They’re now 3-4, which is a bitterly disappointing record for a team picked as a real contender in the SEC West, but things are worse than just the record. The rumor mill says the NCAA investigation into the Ole Miss program could be catastrophic when results are finally released in the next couple of months; what’s already known about the violations committed by the school has prompted Ole Miss to volunteer to surrender 11 scholarships. There is talk which says 11 is a mere starting point; the real numbers could be significantly larger, not to mention something like a three-year bowl ban and additional scholarships and, potentially, an NCAA show-cause ruling for Freeze which would cost him his job.
Meaning this might be the last year before the NCAA destroys the Ole Miss program. Typically players at programs hit with postseason bans are allowed to transfer without having to sit out a year, and in Ole Miss’ case that could be devastating given how many of their better players were highly-rated recruits from outside Mississippi. And if Freeze is bounced from his job by the NCAA amid such sanctions, finding a replacement could be monstrously difficult.
It’s a completely different vibe than the one Orgeron has instilled at LSU in the space of a month. And if Orgeron isn’t able to win the job on a permanent basis, LSU will be choosing from a large number of up-and-coming coaches around the country to find a very marketable replacement for Miles this winter.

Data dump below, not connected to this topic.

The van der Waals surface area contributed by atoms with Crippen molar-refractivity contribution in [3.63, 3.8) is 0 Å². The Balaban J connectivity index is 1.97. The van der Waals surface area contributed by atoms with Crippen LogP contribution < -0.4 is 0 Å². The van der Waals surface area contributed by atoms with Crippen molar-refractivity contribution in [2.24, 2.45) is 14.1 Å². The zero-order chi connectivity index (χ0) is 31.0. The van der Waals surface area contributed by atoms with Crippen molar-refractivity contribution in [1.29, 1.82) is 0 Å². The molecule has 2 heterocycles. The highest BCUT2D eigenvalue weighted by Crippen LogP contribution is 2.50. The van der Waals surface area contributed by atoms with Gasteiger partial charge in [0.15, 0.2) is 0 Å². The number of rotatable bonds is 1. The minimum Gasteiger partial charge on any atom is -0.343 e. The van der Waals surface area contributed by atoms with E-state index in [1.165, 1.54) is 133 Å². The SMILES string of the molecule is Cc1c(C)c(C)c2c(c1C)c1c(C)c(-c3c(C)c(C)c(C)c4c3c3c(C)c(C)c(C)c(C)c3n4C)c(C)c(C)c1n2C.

So Who Would It Be?
The longstanding consensus since before Miles was fired has been that the two “A-list” potential replacements outside the program were Houston head coach Tom Herman and Florida State head coach Jimbo Fisher. Beyond them, there is no obvious candidate quite yet – which is one reason for the growing enthusiasm behind the home-grown Orgeron.
And the Herman-Fisher consensus has frayed in recent weeks. Fisher’s stock took a hit early in the season, when defensive lapses cost him a 63-20 blowout loss to Louisville and a 37-35 stunner to North Carolina; those two losses removed Florida State from contention in the ACC and took the shine off Fisher as a potential hire.
Since then, his defense has gotten considerably better and he’s rebounded to beat Miami and Wake Forest, though neither win was particularly impressive. This isn’t a great Florida State team, and they’ll be a decided underdog next week when Clemson comes to Tallahassee. Beyond that game, though, the rest of FSU’s schedule is less taxing (road games at NC State and Syracuse bracketed around a home game with Boston College, before a home tilt with Florida), and a 9-3 record is quite achievable. Pull an upset of Clemson, who seems to flirt with losses each week, and a 10-2 record is possible.
Should Orgeron finish 2-2 or worse in November and fail to earn the job, the buzz around Fisher is likely to be more intense than it was last year. He seems a more likely fit than Herman, whose stock has dropped precipitously in the last several weeks.